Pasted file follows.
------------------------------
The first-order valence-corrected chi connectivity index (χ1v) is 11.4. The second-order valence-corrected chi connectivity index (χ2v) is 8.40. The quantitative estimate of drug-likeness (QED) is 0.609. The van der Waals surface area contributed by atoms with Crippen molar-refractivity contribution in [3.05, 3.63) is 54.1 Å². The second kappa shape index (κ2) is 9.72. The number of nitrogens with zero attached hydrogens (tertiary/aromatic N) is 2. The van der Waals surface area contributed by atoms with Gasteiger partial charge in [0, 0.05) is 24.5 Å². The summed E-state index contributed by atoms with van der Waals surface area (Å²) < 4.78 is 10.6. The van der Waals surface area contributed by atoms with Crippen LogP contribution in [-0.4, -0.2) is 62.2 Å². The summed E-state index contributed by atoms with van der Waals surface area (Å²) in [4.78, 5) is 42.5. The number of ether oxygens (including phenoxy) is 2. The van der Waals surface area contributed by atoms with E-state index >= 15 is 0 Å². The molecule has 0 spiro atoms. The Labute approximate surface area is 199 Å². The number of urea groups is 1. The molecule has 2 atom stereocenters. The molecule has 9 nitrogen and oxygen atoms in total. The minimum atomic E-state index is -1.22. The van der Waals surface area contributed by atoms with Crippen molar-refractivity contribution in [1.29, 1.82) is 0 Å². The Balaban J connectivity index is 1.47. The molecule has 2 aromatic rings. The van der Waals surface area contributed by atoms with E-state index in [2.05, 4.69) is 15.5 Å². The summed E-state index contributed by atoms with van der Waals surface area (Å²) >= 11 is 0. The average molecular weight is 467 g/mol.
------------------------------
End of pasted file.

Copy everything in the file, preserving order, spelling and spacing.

The first-order valence-corrected chi connectivity index (χ1v) is 11.4. The second-order valence-corrected chi connectivity index (χ2v) is 8.40. The quantitative estimate of drug-likeness (QED) is 0.609. The van der Waals surface area contributed by atoms with Crippen molar-refractivity contribution in [3.05, 3.63) is 54.1 Å². The second kappa shape index (κ2) is 9.72. The number of nitrogens with zero attached hydrogens (tertiary/aromatic N) is 2. The van der Waals surface area contributed by atoms with Gasteiger partial charge in [0, 0.05) is 24.5 Å². The summed E-state index contributed by atoms with van der Waals surface area (Å²) < 4.78 is 10.6. The van der Waals surface area contributed by atoms with Crippen LogP contribution in [-0.4, -0.2) is 62.2 Å². The summed E-state index contributed by atoms with van der Waals surface area (Å²) in [4.78, 5) is 42.5. The number of ether oxygens (including phenoxy) is 2. The van der Waals surface area contributed by atoms with E-state index >= 15 is 0 Å². The molecule has 0 spiro atoms. The Labute approximate surface area is 199 Å². The number of urea groups is 1. The molecule has 2 atom stereocenters. The molecule has 9 nitrogen and oxygen atoms in total. The minimum atomic E-state index is -1.22. The van der Waals surface area contributed by atoms with Crippen molar-refractivity contribution in [1.29, 1.82) is 0 Å². The Balaban J connectivity index is 1.47. The molecule has 2 aromatic rings. The van der Waals surface area contributed by atoms with E-state index in [2.05, 4.69) is 15.5 Å². The summed E-state index contributed by atoms with van der Waals surface area (Å²) >= 11 is 0. The average molecular weight is 467 g/mol.